The country seeks to avoid the pitfalls of Brazil’s uncompromising assault on the Amazon by mitigating deforestation.
A recent New York Times exposé has shown that, for many rural communities in the Congo, the logging industry is often the only way to survive, even as people are becoming increasingly aware of how vital these carbon-absorbing trees are in the fight against climate change.
But the Democratic Republic of Congo (DRC), home to one of the world’s largest rainforests, seeks to avoid the pitfalls of Brazil and its uncompromising assault on the Amazon by mitigating the worst effects of deforestation while still protecting the livelihoods of the local population. A series of new initiatives developed alongside international partners like Belgium, the US, the EU or the UN intend to help both forest and human to survive.
The lung of Africa
The Congo Basin is home to the second-largest rainforest after the Amazon, and, just like its peer across the Atlantic, it is under serious threat. While the African heartland might not be subjected to the deforestation frenzy taking place in Brazil, it is plagued by an illegal logging industry which, in the absence of roads, uses the river to transport exotic wood to Kinshasa.
While the ultimate beneficiaries of this illegal trade are giant international companies, the workers on the ground — and in the water — are often struggling and desperate members of the DRC’s remote rural communities. For less than $6 per day, thousands of locals are chopping down valuable trees and fashioning the timber into rickety rafts which they ride for days on end down the mighty Congo.
The Congo rainforest is the very lung of Africa, absorbing so much carbon that it essentially makes the entire continent carbon-neutral. The loss of trees in the Congo rainforest is bad news not only for the thousands of endemic species that form one of the most biodiverse habitats on Earth, but also for the planet as a whole. A 2020 study shows that damage done by deforestation and intensive farming is already weakening the rainforest’s ability to sponge up carbon dioxide from the atmosphere.
But whereas Brazil’s deforestation is growing at an alarming rate without Bolsonaro’s government showing any sign of wanting to turn the tide, the DRC government under president Félix Tshisekedi has encouragingly made mitigating deforestation a priority and secured a number of international partnerships to achieve this goal.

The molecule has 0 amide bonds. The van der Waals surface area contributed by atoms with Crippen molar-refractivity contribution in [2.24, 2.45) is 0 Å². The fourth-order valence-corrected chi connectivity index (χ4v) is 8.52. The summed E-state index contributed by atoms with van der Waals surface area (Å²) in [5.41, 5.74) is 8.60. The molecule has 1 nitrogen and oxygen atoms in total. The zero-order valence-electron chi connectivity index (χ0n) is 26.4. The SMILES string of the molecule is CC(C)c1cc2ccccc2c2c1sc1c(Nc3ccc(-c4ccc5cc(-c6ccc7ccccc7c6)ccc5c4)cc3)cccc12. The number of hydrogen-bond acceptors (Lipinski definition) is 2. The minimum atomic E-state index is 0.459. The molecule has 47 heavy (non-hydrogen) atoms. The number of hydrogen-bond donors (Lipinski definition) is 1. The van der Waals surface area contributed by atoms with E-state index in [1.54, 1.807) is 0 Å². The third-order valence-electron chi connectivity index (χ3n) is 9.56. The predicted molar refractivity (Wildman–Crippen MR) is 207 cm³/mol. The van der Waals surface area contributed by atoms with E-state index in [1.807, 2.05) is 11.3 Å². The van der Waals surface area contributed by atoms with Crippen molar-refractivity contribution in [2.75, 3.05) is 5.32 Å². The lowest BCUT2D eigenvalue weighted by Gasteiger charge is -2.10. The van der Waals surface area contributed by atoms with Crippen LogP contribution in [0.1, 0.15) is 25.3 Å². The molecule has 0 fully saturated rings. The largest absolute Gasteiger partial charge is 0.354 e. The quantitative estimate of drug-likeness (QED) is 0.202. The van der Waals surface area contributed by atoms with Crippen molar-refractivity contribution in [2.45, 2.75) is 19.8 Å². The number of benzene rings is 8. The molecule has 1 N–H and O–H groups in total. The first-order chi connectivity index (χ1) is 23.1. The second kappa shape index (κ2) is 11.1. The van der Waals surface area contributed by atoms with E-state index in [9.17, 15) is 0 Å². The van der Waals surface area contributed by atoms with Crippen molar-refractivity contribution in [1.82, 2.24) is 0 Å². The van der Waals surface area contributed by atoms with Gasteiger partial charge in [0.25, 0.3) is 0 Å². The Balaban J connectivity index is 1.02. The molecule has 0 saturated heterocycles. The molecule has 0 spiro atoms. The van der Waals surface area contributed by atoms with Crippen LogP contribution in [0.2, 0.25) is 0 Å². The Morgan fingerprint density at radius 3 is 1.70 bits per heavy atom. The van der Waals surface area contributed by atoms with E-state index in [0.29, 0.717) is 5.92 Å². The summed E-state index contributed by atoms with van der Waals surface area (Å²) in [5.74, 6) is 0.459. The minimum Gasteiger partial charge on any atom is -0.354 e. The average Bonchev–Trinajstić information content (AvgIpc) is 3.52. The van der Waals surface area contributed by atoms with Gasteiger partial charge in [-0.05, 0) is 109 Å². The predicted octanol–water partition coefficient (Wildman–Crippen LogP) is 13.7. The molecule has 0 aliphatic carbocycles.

The forest and the people
During last year’s COP26 climate summit in Glasgow, the DRC was one of Africa’s most active participants. Tshisekedi, who has been president since 2019, came forward with a series of important reforms to protect the Congo rainforest, while also making clear that “the protection of the rights of local communities and indigenous peoples is essential”.
Among the most important efforts made by the DRC in recent years has been the establishment in 2020 of the Direction de Reboisement et Horticulture, a state institution charged with restoring the country’s forests. It expects to plant one billion trees by 2023. In an attempt to bolster both economic and environmental progress, the government took action to ban the export of raw timber. This will not only reduce deforestation, but it will also compel remaining companies to open processing plants in the DRC, creating jobs and handing the country a bigger share of the trade.
President Tshisekedi also announced that a major audit of all companies with logging contracts is on its way. These efforts have not gone unnoticed, with the USA pledging $500 million and former colonial ruler Belgium offering $200 million to the DRC for use in forest protection. Money from the European Union is also funding several programs that deal with monitoring, rectifying and educating the population regarding environmental damage.
One of these initiatives recently received international attention, during an early June visit by the Belgian king to the DRC. The local community forestry in Miombo, which was developed alongside the UN Food and Agriculture Organisation, is a crucial project that protects local communities by enabling them to manage the forests in a more sustainable way. Under the scheme twenty communities have been allocated more than 200,000 hectares of forests each, with management plans setting out plans for how the land can be used.
This initiative echoes what international experts have maintained for decades: that any attempts at halting deforestation must thoroughly involve local communities. Patrick Saidi Hemedi, the national coordinator of La Dynamique Des Groupes Des Peuples Autochtones, one of Africa’s largest indigenous organisations, maintains that “if you aspire to sustainable development, you need to secure indigenous land rights and their governance systems for effective rainforest protection”. It is a position that national governments are only now beginning to understand.
A future model
After allowing deforestation to grow to a worrying extent for decades, the Democratic Republic of Congo has changed gears, with President Tshisekedi who has implemented crucial measures to stop the destruction of the Congo basin. The DRC government has also put in place crucial safeguard measures to protect the way of life of rural and indigenous communities in the area.
In stark contrast to the ecological and humanitarian catastrophe unfolding in Brazil’s forests, a once beleaguered African nation is moving ahead on balancing the scales between profit and conservation. If successful, the DRC model could serve as a blueprint for other areas across the world who seek to ensure prosperity for both man and nature.
Image credit: MONUSCO Photos